Elasticsearch Connector

Elasticsearch is a popular fulltext search engine. Hazelcast can use it both as a source and a sink.

Installing the Connector

This connector is included in the full distribution of Hazelcast.

To use this connector in the slim distribution, you must have one of the following modules on your members' classpaths:

  • hazelcast-jet-elasticsearch-5

  • hazelcast-jet-elasticsearch-6

  • hazelcast-jet-elasticsearch-7

Each module includes an Elasticsearch client that’s compatible with the given major version of Elasticsearch. The connector API is the same between different versions, apart from a few minor differences where we surface the API of Elasticsearch client. See the Javadoc for any such differences.

Permissions

If you use Hazelcast Enterprise, your clients may need permissions to use this connector. For details, see Securing Jobs.

Elasticsearch as a Source

The Elasticsearch connector source provides a builder and several convenience factory methods. Most commonly one needs to provide:

  • A client supplier function, which returns a configured instance of RestClientBuilder (see Elasticsearch documentation),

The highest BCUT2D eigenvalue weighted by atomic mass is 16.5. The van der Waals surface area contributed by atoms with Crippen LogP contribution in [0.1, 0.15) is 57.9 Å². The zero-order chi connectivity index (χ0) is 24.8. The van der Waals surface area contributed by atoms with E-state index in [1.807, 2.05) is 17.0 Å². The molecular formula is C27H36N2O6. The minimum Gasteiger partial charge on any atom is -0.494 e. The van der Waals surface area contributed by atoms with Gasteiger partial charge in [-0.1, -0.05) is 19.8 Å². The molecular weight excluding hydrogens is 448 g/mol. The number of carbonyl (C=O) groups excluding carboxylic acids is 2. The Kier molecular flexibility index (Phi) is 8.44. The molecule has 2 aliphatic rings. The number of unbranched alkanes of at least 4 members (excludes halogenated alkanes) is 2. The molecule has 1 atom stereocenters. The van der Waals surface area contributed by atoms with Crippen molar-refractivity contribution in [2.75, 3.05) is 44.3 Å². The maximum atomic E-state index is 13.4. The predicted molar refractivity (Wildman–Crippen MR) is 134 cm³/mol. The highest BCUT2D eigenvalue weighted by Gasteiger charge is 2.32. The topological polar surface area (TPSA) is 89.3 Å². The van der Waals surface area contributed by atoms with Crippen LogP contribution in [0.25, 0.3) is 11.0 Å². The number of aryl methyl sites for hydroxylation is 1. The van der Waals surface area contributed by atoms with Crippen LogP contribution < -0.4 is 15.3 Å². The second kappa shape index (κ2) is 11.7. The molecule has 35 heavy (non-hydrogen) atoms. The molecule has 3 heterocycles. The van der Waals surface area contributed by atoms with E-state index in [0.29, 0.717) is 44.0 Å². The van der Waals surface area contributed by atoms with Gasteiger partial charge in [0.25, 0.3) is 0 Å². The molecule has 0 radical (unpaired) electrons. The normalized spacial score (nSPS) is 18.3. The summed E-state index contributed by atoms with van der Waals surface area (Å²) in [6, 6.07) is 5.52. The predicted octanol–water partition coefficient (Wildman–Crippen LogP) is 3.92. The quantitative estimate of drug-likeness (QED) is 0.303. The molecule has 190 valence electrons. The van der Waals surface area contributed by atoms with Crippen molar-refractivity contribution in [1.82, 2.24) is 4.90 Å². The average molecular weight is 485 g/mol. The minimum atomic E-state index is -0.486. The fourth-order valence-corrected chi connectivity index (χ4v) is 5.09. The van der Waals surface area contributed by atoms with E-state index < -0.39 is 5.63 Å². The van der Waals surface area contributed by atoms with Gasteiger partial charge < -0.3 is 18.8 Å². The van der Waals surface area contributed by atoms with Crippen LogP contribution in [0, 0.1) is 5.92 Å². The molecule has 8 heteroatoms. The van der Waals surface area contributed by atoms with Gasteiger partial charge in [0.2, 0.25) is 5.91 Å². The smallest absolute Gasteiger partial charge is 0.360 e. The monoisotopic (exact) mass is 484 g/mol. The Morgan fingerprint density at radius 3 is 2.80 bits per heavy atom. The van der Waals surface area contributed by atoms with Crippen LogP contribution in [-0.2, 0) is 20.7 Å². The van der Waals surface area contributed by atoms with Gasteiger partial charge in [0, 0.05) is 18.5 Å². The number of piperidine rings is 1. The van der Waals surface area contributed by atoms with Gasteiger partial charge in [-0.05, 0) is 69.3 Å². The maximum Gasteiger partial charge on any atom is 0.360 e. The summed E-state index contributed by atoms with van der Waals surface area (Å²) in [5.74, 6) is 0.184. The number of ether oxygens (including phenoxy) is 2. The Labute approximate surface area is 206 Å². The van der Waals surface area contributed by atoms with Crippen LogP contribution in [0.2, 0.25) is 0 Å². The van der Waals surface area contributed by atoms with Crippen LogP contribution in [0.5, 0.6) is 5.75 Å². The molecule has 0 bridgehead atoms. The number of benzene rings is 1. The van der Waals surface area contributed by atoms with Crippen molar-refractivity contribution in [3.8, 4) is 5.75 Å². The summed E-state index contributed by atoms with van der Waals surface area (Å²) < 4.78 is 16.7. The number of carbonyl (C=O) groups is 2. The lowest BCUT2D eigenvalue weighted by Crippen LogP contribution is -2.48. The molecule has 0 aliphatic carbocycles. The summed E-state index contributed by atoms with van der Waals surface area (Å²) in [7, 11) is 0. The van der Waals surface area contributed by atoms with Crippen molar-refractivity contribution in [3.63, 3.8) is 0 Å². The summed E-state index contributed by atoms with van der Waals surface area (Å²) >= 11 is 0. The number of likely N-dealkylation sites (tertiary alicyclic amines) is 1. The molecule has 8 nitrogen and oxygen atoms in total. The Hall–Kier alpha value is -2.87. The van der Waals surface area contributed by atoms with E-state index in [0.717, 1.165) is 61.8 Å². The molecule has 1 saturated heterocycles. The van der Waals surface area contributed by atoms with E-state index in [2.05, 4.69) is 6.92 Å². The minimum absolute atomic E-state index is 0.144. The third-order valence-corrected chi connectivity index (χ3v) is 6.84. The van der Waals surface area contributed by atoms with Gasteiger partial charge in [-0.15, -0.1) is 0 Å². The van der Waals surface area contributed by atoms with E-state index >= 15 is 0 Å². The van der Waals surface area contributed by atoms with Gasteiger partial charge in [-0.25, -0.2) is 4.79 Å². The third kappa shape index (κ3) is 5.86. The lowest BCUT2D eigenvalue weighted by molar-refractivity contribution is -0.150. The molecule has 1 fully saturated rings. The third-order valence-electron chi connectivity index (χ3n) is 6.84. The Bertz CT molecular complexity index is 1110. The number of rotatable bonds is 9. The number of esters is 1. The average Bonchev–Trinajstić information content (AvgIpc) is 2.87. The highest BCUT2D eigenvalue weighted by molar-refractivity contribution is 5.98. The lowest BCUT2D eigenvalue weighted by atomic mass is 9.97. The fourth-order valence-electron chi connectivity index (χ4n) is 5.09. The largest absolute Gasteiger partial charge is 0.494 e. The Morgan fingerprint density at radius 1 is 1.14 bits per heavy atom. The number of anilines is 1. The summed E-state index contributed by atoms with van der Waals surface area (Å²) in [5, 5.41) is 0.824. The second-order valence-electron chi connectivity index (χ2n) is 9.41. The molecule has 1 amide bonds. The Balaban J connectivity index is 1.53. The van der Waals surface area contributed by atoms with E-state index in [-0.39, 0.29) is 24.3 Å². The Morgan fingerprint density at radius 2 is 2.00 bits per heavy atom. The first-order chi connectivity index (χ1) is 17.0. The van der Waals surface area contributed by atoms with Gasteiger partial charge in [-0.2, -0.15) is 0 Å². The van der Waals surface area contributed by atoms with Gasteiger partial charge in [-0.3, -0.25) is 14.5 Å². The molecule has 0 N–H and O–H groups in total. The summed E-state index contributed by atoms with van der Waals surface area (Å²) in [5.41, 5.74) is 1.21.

• A search request supplier specifying a query to Elasticsearch,

  • A mapping function from SearchHit to a desired type.

Example using a factory method:

BatchSource<String> elasticSource = ElasticSources.elasticsearch(
    () -> client("user", "password", "host", 9200),
    () -> new SearchRequest("my-index"),
    hit -> (String) hit.getSourceAsMap().get("name")
);

For all configuration options use the builder:

BatchSource<String> elasticSource = new ElasticSourceBuilder<String>()
        .name("elastic-source")
        .clientFn(() -> RestClient.builder(new HttpHost(
                "localhost", 9200
        )))
        .searchRequestFn(() -> new SearchRequest("my-index"))
        .optionsFn(request -> RequestOptions.DEFAULT)
        .mapToItemFn(hit -> hit.getSourceAsString())
        .slicing(true)
        .build();

By default, the connector uses a single scroll to read data from Elasticsearch - there is only a single reader on a single node in the whole cluster.

Slicing can be used to parallelize reading from an index with more shards. Number of slices equals to globalParallelism.

If Hazelcast members and Elasticsearch nodes are located on the same machines then the connector will use co-located reading, avoiding the overhead of physical network.

Failure Scenario Considerations

The connector uses retry capability of the underlying Elasticsearch client. This allows the connector to handle some transient network issues but it doesn’t cover all cases.

The source uses Elasticsearch’s Scroll API. The scroll context is stored on a node with the primary shard. If this node crashes, the search context is lost and the job can’t reliably read all documents, so the job fails.

If there is a network issue between Hazelcast and Elasticsearch the Elasticsearch client retries the request, allowing the job to continue.